Abu Dhabi, UAESaturday 4 July 2020

How 'incredible' Al Ula inspired Saudi designer Mohammed Khoja's latest collection for Hindamme

In a series introducing the talent behind some of the best-known regional brands, we meet an intriguing emerging name from Saudi Arabia

The spring / summer collection by Hindamme is inspired by Al Ula in Saudi Arabia. Courtesy Hindamme
The spring / summer collection by Hindamme is inspired by Al Ula in Saudi Arabia. Courtesy Hindamme

There are only 22 pieces in the new Hindamme collection, yet designer Mohammed Khoja has managed to squeeze upscale street style, fringing (one of the hottest trends right now), evening wear and even unisex velvet bomber jackets into the line.

Not a bad effort for a label only on its fourth collection.

I have never seen Al Ula represented in print before, and I tried to mix things up by taking elements inspired by it

For this latest line, Khoja took his inspiration from Al Ula in his native Saudi Arabia. The site was built by the Nabataean civilisation, who also created Petra.

“I am quite inspired by my surroundings and my environment,” says Khoja. “I think Al Ula is such an interesting piece of history, which in large part has been quite forgotten. As a Saudi I am rediscovering this incredible civilisation.”

Hindamme is a complex label. At first glance, it offers simple, often unisex T-shirts, shirts and jackets. Yet look closer, and behind each piece is intricate symbolism and a reference to regional history.

Hindamme spring summer 2020 collection, inspired by Al Ula in Saudi Arabia. Courtesy Hindamme
Hindamme spring summer 2020 collection, inspired by Al Ula in Saudi Arabia. Courtesy Hindamme

“I try to create collections that are able to resonate because I view fashion not just as retail, but as an extension of culture, and I love the idea of being able to wear something that elaborates further on culture and has a message.

"Some references are very literal, some are very obscure, and this was a deliberate choice. Take this spring/summer collection, for instance. I have never seen Al Ula represented in print before, and I tried to mix things up by taking elements inspired by it [that were] a bit more obscure, not too literal.” The hand-beading, for example, is a reference to the great wealth that the Nabataeans had.

He says: “I wanted to integrate old-world craftsmanship into contemporary ready-to-wear and street wear, so I found a textile expert who works on palaces, restoring couches and furniture. I had the idea to use the slanting Gobelin embroidery that normally you see in cushions and integrate that into the jackets.”

Mohammed Khoja took his inspiration from Al Ula in his native Saudi Arabia. Courtesy Hindamme
Mohammed Khoja took his inspiration from Al Ula in his native Saudi Arabia. Courtesy Hindamme

The result is dense tapestry weaving around necklines, while elsewhere linear markings run down sleeves and across torsos.

“Those marks are taken from the text of the Nabataean language. I did not translate them – I was hoping to, but when I spoke to a professor, she said it was very difficult to get an exact translation, and advised me to leave it as it is. So I kept it as it was written down on the walls. It is quite beautiful.”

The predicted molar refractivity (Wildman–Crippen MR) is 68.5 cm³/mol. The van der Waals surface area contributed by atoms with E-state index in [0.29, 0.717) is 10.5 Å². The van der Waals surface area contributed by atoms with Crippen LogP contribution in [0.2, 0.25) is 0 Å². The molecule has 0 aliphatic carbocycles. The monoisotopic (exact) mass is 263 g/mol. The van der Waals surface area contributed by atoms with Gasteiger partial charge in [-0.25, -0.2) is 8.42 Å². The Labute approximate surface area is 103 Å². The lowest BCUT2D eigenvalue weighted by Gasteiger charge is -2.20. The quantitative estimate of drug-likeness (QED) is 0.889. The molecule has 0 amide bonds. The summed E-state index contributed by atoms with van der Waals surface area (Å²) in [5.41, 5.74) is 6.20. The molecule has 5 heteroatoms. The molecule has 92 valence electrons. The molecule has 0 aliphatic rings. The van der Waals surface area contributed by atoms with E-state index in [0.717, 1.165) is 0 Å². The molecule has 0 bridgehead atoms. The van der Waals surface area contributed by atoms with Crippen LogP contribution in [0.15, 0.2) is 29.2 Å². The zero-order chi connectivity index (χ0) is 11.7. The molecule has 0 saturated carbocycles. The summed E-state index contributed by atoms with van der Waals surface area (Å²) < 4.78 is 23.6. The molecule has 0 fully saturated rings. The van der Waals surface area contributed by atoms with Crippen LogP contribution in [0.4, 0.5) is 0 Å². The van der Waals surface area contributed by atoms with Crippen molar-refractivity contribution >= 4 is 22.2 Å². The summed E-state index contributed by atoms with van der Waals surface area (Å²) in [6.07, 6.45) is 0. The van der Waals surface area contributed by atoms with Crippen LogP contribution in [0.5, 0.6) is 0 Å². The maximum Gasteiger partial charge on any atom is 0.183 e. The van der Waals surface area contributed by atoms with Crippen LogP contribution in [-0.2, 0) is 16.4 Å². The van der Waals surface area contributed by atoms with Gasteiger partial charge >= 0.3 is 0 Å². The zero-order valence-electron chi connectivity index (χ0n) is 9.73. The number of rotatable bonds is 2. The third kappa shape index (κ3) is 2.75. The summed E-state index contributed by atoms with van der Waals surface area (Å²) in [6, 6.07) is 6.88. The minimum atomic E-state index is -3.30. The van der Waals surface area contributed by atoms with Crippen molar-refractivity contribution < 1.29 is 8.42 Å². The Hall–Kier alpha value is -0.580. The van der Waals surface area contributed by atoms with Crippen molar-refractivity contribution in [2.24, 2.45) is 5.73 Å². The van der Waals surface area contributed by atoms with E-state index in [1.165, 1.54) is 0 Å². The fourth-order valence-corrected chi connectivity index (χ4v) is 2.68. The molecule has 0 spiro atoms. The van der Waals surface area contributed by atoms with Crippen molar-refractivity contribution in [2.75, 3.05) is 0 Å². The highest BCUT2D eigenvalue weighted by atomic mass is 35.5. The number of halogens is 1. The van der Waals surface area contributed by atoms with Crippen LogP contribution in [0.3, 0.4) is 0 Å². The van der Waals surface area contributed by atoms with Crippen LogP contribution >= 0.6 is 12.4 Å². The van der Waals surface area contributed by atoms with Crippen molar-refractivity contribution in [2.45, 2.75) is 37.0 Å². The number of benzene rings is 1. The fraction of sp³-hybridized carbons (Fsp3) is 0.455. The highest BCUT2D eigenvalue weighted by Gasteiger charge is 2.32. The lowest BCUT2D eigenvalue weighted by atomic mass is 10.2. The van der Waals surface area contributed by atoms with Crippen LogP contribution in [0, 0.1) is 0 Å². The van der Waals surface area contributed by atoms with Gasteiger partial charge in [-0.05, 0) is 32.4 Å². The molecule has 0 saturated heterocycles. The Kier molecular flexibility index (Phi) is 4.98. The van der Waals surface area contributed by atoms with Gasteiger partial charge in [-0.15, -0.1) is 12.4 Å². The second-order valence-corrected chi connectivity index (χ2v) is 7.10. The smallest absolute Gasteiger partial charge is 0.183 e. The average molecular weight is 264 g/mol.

Of course, one question about Hindamme is about the company name and what it means. Khoja says using his own name was never an option, and instead, true to form, he looked to the past for inspiration.

Bomber jackets marked with the date women were allowed to drive in Saudi Arabia, by Hindamme. Courtesy Hindamme
Bomber jackets marked with the date women were allowed to drive in Saudi Arabia, by Hindamme. Courtesy Hindamme

“I wanted a name to reflect the philosophy of both East and West, and I found an Arabic word that is really no longer used. In fact it is so obscure, many Arabs would not even know what it means, which I like. Hindamme means to possess, like in harmony and aesthetic.

"An older generation of Arabs would have used it to describe someone who was well dressed and took care of their appearance. I thought it was a fitting name. Also, it is easily pronounced by a non-Arabic tongue.”

This ability to lightly layer multiple meanings seems to come so easily to this young designer, perhaps without him realising the wider significance. Case in point, in 2018 he created a range of gleaming black and green bomber jackets to celebrate the lifting of the ban on driving for Saudi women. The historic date of June 24, 2018 was emblazoned across the back in large gold embroidery. The range sold out almost instantly and London’s Victoria & Albert Museum bought one for its permanent collection.

“I feel I am able to start bringing elements of my culture in a way that the West can appreciate it, that is relatable. The way I communicated the lifting of the [driving] ban was as a positive outcome for everyone in the world, not just for Saudi.

“I am still trying to find my place as a designer. I am following my own inspiration and I encourage others to give their own interpretation, not what you think is popular and trendy. Be authentic, because that is what makes you interesting.”

Updated: April 29, 2020 03:10 PM

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